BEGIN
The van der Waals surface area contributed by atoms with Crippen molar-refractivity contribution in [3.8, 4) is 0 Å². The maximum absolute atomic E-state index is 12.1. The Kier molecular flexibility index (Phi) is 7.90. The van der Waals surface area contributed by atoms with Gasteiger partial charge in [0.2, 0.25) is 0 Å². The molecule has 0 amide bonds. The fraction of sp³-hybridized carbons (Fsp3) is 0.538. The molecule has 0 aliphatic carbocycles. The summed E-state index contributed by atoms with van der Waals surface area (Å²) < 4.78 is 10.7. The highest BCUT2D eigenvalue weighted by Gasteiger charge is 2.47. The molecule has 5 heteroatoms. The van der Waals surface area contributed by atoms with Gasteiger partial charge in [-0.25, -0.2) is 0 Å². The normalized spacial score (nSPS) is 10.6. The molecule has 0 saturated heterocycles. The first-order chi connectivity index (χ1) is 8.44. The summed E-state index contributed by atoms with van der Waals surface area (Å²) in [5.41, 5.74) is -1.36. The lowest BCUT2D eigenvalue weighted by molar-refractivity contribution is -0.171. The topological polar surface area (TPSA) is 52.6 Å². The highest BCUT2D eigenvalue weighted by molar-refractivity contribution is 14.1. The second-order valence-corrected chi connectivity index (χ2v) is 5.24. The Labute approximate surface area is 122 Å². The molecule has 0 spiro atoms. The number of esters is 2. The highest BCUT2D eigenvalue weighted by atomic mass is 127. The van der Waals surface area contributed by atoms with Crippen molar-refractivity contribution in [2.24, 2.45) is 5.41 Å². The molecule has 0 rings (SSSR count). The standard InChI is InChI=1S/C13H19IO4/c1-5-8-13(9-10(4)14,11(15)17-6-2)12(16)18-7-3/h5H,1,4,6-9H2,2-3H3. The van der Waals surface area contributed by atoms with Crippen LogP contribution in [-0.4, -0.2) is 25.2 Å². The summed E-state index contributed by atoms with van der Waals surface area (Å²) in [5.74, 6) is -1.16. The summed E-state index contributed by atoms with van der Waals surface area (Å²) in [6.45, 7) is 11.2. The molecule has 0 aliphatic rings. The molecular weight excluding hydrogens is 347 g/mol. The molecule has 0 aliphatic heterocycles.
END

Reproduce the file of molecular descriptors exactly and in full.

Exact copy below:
The van der Waals surface area contributed by atoms with Crippen molar-refractivity contribution in [3.8, 4) is 0 Å². The maximum absolute atomic E-state index is 12.1. The Kier molecular flexibility index (Phi) is 7.90. The van der Waals surface area contributed by atoms with Gasteiger partial charge in [0.2, 0.25) is 0 Å². The molecule has 0 amide bonds. The fraction of sp³-hybridized carbons (Fsp3) is 0.538. The molecule has 0 aliphatic carbocycles. The summed E-state index contributed by atoms with van der Waals surface area (Å²) < 4.78 is 10.7. The highest BCUT2D eigenvalue weighted by Gasteiger charge is 2.47. The molecule has 5 heteroatoms. The van der Waals surface area contributed by atoms with Gasteiger partial charge in [-0.25, -0.2) is 0 Å². The normalized spacial score (nSPS) is 10.6. The molecule has 0 saturated heterocycles. The first-order chi connectivity index (χ1) is 8.44. The summed E-state index contributed by atoms with van der Waals surface area (Å²) in [5.41, 5.74) is -1.36. The lowest BCUT2D eigenvalue weighted by molar-refractivity contribution is -0.171. The topological polar surface area (TPSA) is 52.6 Å². The highest BCUT2D eigenvalue weighted by molar-refractivity contribution is 14.1. The second-order valence-corrected chi connectivity index (χ2v) is 5.24. The Labute approximate surface area is 122 Å². The molecule has 0 spiro atoms. The number of esters is 2. The highest BCUT2D eigenvalue weighted by atomic mass is 127. The van der Waals surface area contributed by atoms with Crippen molar-refractivity contribution in [2.24, 2.45) is 5.41 Å². The molecule has 0 rings (SSSR count). The standard InChI is InChI=1S/C13H19IO4/c1-5-8-13(9-10(4)14,11(15)17-6-2)12(16)18-7-3/h5H,1,4,6-9H2,2-3H3. The van der Waals surface area contributed by atoms with Crippen LogP contribution in [-0.4, -0.2) is 25.2 Å². The summed E-state index contributed by atoms with van der Waals surface area (Å²) in [5.74, 6) is -1.16. The summed E-state index contributed by atoms with van der Waals surface area (Å²) in [6.45, 7) is 11.2. The molecule has 0 aliphatic rings. The molecular weight excluding hydrogens is 347 g/mol. The molecule has 0 aliphatic heterocycles.